Brookings Institute puts together an Iraq Index to measure a variety of critical factors. Pure numbers remain on the of the best ways to report on the war.
I’m using the section “CAUSE OF DEATH FOR US TROOPS” for this analysis.
Total Casualties between March 2003 and May 31st 2007:
Car Bombs: 132(3.8%)
Mortars and Rockets: 113 (3.3%)
RPGs: 81 (2.3%)
Other Hostile Fire: 1,095 (31.5%)
Helicopter Losses: 181 (5.2%)
Non-Hostile Losses: 529 (15.2%)
This is not exact, but the number of dead from non-hostile factors is almost 20%. This is reflective of the low-casualties taken overall.
I graphed the data for 5 variables per month. Red represents the percentage of causalties caused by IEDs. Blue represents Car Bombs/Mortars/RPGs. Green is other hostile fire – primarily small arms.
We can see the main stages of the war. In 2003, the US battled the Iraqi state and the Ba’athist insurgency who used conventional weapons. In 2004, it fought two population-based insurgencies – one Sunni, and the other Shia.
During this time, the number of casualties from RPGs and Mortars fell to nearly 0. This is due to raids that captured these weapons as well as changes in doctrine to minimize casualties. Insurgents redirected car bombs towards civilian targets due to their inefficiency against mobile military targets.
In 2005, the Insurgency turned to relying on IEDs while avoiding direct infantry engagements. IEDs are basically old artillery shells or homemade explosions uses improvised mines and roadside bombs.
The US has created tools and doctrines to minimize casualties. Major highways for transportation were secured early on – which is why we never hear of fuel tankers getting hit. Casualties occur in the Sunni Triangle where Combat units enter unknown territory.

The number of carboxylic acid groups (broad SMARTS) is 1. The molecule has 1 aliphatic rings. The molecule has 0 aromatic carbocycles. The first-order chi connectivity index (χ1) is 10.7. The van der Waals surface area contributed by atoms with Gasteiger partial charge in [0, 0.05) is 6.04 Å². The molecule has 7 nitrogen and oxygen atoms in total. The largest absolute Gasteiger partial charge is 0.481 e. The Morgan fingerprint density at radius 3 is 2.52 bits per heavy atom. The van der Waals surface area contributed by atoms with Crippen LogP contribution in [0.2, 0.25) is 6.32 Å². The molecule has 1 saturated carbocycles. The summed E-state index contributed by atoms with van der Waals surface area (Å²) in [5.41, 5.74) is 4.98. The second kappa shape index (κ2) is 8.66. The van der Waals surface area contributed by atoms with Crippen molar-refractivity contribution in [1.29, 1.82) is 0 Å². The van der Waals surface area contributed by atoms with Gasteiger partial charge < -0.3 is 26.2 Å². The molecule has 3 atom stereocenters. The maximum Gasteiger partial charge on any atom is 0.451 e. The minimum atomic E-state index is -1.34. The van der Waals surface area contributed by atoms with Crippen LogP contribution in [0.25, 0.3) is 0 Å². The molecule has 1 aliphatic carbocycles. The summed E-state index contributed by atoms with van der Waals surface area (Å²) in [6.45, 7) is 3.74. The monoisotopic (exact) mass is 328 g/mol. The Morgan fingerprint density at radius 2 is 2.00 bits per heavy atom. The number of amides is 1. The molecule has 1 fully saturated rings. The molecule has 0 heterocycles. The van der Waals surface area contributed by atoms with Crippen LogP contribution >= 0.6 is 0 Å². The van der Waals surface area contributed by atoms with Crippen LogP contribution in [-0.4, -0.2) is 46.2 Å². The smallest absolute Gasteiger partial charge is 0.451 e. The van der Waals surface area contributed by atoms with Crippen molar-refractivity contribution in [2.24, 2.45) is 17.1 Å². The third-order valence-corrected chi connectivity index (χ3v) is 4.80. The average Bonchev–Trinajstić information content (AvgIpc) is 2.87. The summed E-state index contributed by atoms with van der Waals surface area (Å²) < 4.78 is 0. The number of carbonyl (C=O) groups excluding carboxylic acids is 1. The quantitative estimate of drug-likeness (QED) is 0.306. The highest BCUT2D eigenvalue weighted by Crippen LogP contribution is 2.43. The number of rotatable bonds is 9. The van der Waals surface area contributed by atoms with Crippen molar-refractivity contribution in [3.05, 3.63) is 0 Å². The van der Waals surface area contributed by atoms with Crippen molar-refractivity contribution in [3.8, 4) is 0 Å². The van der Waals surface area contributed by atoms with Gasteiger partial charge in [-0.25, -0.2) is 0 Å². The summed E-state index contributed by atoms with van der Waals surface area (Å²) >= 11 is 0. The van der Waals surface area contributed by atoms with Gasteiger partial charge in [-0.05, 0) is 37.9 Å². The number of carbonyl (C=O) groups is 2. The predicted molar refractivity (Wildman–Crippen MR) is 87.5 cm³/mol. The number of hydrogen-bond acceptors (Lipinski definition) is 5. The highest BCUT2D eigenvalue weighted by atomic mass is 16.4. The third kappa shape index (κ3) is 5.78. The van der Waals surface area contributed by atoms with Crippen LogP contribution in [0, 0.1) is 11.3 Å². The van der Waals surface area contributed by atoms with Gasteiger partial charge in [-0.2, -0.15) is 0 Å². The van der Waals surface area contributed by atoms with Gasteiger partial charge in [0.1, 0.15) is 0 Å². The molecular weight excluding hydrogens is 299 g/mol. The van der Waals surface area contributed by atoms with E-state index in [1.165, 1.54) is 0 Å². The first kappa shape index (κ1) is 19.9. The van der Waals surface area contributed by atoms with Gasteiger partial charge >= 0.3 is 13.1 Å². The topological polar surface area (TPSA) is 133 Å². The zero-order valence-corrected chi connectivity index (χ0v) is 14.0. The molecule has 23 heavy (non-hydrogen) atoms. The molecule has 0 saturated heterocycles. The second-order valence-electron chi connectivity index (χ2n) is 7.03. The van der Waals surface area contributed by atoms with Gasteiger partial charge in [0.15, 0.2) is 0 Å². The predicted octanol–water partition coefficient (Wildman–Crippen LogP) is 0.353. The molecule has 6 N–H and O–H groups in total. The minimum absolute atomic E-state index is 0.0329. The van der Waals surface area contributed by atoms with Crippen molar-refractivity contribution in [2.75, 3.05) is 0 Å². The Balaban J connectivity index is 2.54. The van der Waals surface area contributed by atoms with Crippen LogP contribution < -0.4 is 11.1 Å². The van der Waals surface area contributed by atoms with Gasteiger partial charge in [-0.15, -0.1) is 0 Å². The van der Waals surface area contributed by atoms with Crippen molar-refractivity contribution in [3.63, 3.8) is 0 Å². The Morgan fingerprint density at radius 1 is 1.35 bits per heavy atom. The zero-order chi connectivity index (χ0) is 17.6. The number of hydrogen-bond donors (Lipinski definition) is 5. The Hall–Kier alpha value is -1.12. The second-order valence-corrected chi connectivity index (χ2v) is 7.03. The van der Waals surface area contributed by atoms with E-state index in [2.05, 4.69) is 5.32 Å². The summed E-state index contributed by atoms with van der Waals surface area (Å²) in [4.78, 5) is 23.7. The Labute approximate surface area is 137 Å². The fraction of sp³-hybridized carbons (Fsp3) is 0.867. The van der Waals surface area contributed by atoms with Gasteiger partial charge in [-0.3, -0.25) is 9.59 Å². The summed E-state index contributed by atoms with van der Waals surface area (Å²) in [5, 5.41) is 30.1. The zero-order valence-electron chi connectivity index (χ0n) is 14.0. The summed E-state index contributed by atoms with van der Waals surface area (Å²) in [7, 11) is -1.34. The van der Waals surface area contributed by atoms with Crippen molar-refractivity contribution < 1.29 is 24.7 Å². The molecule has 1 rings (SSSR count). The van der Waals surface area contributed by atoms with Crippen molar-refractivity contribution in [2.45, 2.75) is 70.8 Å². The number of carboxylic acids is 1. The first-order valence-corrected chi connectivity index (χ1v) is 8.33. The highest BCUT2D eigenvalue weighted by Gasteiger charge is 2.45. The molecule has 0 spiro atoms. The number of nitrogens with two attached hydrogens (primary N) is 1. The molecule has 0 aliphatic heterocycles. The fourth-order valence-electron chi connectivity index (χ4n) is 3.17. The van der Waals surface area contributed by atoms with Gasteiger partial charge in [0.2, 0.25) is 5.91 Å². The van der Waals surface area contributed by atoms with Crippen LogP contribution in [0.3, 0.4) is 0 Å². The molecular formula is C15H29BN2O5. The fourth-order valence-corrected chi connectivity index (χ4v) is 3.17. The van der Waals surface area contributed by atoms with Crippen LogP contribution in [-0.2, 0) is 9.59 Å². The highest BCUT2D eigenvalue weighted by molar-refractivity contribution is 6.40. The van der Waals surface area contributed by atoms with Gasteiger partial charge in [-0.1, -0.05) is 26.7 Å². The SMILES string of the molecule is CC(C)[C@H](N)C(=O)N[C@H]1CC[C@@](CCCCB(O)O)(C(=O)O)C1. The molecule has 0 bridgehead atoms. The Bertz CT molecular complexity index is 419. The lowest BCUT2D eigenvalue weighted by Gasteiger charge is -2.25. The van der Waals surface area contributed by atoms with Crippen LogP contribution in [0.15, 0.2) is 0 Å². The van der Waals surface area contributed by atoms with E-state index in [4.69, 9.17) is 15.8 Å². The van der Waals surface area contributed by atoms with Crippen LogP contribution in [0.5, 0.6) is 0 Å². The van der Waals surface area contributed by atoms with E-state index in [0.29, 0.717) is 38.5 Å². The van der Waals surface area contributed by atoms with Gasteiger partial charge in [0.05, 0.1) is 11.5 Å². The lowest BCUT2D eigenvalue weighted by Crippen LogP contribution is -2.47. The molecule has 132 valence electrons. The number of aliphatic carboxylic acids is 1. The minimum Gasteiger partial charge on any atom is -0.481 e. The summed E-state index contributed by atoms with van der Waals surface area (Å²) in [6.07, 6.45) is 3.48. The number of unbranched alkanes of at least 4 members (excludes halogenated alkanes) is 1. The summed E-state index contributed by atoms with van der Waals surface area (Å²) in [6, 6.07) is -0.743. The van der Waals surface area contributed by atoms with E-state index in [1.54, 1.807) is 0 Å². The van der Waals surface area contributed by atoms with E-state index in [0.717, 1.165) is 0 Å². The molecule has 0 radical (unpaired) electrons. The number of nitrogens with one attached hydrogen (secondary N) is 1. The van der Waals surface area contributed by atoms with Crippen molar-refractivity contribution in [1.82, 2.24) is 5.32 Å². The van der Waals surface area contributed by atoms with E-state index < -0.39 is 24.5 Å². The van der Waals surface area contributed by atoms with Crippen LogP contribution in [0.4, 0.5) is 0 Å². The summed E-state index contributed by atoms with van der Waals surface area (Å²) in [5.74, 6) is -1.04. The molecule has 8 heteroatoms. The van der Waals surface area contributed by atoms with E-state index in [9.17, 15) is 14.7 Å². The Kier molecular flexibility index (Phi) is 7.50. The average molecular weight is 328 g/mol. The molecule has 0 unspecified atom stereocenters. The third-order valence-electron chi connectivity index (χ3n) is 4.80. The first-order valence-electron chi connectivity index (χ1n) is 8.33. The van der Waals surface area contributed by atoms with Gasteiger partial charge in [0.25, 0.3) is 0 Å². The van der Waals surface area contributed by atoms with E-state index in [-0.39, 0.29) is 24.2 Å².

Human intelligence has been increasing since the new COIN strategy went into effect. Tribesmen and civilians are reporting the location of IEDs and handing over info on the insurgent cells. This has been the most valuable source.
Surveillance helps a great deal. The Buckeye aircraft map out locations and can detect changes. There are many other sources of intel but, obviously, no one wants to reveal them because it would diminish their effectiveness.
Doctrine changes minimize casualties. Today, infantry try to talk to their targets. This spreads them out and moves them across unlikely vectors, minimizing the danger of mines.
New technology like the MRAP further reduce technology. Earlier vehicles like the Humvee used flat undercarriages. The MRAP uses a V-shaped sloped armor undercarriage. This deflects the bomb blast away from the soldiers inside. It is replacing the vulnerable Humvees.
Strategy Page calls the IEDs the “Loud Failure.” Basically, mines do not win a war. To win, the insurgents need to overthrow the Iraqi government, expel US forces, gain sufficient popular support, and form their own ruling government. Mines do not really help any of those goals. Historically, mines play a minor defensive role to guard key locations.
The situation runs like this.
Currently, over two thirds of American casualties are caused by these weapons. Getting these bombs made and placed is the single largest expense for the terrorist organizations. But there have been some disturbing trends in the IED department. Three years ago, for each IED used, one American was killed. Now it takes six IEDs to kill one U.S. soldier or marine. The countermeasures to these weapons have been formidable, and this has forced the terrorists to place more and more bombs, at greater expense, and to employ them more effectively.
In addition, planting IEDs makes the insurgent cell vulnerable to detection. More intelligence leads back to bomb makers who are killed or captured. Insurgents rely on less skilled green bomb-makers who produce less effective bombs. They plant even more of these bombs to acheive the same effect, causing wider exposure. This affect is cumulative.
I’ll make two basic statements about IEDs.
1)IEDs will be restricted to Iraq. It is unlikely they can be used on this scale anywhere else in the world. The Insurgents require massive amounts of explosives from ammo dumps and this is lacking in theatres outside Iraq.
The Taliban attempted to use IEDs and cheap mines, but they lacked the requisite materials. It is even less likely they can be used in peaceful countries.
2) US technology and doctrine evolved. This will have a long-term effect of reducing mine casualties in Iraq and elsewhere.